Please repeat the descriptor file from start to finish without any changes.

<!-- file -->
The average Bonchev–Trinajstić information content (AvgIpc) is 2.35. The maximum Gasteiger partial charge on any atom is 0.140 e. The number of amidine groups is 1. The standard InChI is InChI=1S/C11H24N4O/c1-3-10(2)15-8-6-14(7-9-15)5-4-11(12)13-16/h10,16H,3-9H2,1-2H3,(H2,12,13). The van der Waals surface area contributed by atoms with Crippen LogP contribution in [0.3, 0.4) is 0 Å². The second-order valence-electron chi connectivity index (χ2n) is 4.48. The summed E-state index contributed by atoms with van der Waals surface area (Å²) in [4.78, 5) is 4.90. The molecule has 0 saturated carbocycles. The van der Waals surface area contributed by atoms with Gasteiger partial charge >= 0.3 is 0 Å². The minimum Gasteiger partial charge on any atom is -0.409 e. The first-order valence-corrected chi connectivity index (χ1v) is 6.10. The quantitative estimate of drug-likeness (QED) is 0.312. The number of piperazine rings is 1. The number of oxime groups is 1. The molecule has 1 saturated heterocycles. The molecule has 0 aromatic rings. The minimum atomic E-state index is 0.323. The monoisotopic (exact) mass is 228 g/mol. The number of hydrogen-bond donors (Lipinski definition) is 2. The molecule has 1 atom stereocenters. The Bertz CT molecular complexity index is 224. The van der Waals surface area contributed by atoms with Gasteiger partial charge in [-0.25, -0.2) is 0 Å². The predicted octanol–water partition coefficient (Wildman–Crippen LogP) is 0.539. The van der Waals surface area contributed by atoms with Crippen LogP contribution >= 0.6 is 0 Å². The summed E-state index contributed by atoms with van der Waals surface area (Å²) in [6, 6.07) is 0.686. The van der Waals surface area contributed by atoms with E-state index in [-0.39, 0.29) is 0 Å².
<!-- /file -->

The average Bonchev–Trinajstić information content (AvgIpc) is 2.35. The maximum Gasteiger partial charge on any atom is 0.140 e. The number of amidine groups is 1. The standard InChI is InChI=1S/C11H24N4O/c1-3-10(2)15-8-6-14(7-9-15)5-4-11(12)13-16/h10,16H,3-9H2,1-2H3,(H2,12,13). The van der Waals surface area contributed by atoms with Crippen LogP contribution in [0.3, 0.4) is 0 Å². The second-order valence-electron chi connectivity index (χ2n) is 4.48. The summed E-state index contributed by atoms with van der Waals surface area (Å²) in [4.78, 5) is 4.90. The molecule has 0 saturated carbocycles. The van der Waals surface area contributed by atoms with Gasteiger partial charge >= 0.3 is 0 Å². The minimum Gasteiger partial charge on any atom is -0.409 e. The first-order valence-corrected chi connectivity index (χ1v) is 6.10. The quantitative estimate of drug-likeness (QED) is 0.312. The number of piperazine rings is 1. The number of oxime groups is 1. The molecule has 1 saturated heterocycles. The molecule has 0 aromatic rings. The minimum atomic E-state index is 0.323. The monoisotopic (exact) mass is 228 g/mol. The number of hydrogen-bond donors (Lipinski definition) is 2. The molecule has 1 atom stereocenters. The Bertz CT molecular complexity index is 224. The van der Waals surface area contributed by atoms with Gasteiger partial charge in [-0.25, -0.2) is 0 Å². The predicted octanol–water partition coefficient (Wildman–Crippen LogP) is 0.539. The van der Waals surface area contributed by atoms with Crippen LogP contribution >= 0.6 is 0 Å². The summed E-state index contributed by atoms with van der Waals surface area (Å²) in [6, 6.07) is 0.686. The van der Waals surface area contributed by atoms with E-state index in [-0.39, 0.29) is 0 Å².